The eastern provinces of the Ottoman Empire used to be a multi-ethnic region where Armenians, Kurds, Syriacs, Turks, and Arabs lived together in the same villages and cities. The disintegration of the Ottoman Empire and rise of the nation state violently altered this situation. Nationalist elites intervened in heterogeneous populations they identified as objects of knowledge, management, and change.
These often violent processes of state formation destroyed historical regions and emptied multicultural cities, clearing the way for modern nation states.
Researcher: dr. Ugur Üngör
Promoters: Prof. dr. Michael Wintle and Prof. dr. Johannes Houwink ten Cate
Publication: The Making of Modern Turkey. Nation and State in Eastern Anatolia, 1913-1950 (Oxford; Oxford University Press 2012)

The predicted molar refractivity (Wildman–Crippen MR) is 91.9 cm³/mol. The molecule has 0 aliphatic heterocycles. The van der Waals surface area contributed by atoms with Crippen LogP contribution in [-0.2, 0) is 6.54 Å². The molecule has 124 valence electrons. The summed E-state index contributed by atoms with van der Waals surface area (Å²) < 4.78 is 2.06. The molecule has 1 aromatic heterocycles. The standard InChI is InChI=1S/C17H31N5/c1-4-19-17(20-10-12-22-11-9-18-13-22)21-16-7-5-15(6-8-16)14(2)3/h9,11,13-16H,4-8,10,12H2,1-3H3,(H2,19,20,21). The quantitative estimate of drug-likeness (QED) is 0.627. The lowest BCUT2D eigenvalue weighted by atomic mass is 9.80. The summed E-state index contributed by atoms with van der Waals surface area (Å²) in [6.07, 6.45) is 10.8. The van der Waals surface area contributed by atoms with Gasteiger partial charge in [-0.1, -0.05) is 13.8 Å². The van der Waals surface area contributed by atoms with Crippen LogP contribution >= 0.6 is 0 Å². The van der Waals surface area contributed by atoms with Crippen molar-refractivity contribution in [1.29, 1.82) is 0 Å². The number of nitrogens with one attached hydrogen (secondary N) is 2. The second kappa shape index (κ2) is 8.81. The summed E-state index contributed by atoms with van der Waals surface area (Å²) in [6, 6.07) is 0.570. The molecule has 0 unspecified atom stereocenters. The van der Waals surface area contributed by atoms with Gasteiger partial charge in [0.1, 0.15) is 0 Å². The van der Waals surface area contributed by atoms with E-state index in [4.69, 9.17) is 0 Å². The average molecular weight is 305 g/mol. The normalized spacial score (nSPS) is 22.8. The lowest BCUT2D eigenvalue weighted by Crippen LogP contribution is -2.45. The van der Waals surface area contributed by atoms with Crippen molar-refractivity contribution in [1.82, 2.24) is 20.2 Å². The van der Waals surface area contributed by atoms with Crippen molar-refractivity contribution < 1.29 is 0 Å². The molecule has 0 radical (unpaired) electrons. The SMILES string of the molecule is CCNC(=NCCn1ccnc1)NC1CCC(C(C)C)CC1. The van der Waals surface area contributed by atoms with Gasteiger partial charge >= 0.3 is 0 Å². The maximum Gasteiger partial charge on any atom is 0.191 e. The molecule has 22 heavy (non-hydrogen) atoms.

This study highlights how two successive Turkish-nationalist regimes, from 1913 to 1950, subjected Eastern Turkey to various forms of nationalist population policies aimed at ethnically homogenising the region and including it in the Turkish nation state.
It examines how the regime used technologies of social engineering such as physical destruction, deportation, spatial planning, forced assimilation, and memory politics, to increase ethnic and cultural homogeneity within the nation state.
The province of Diyarbekir, the heartland of Armenian and Kurdish life, became an epicenter of Young Turk population policies and the theater of unprecedented levels of mass violence.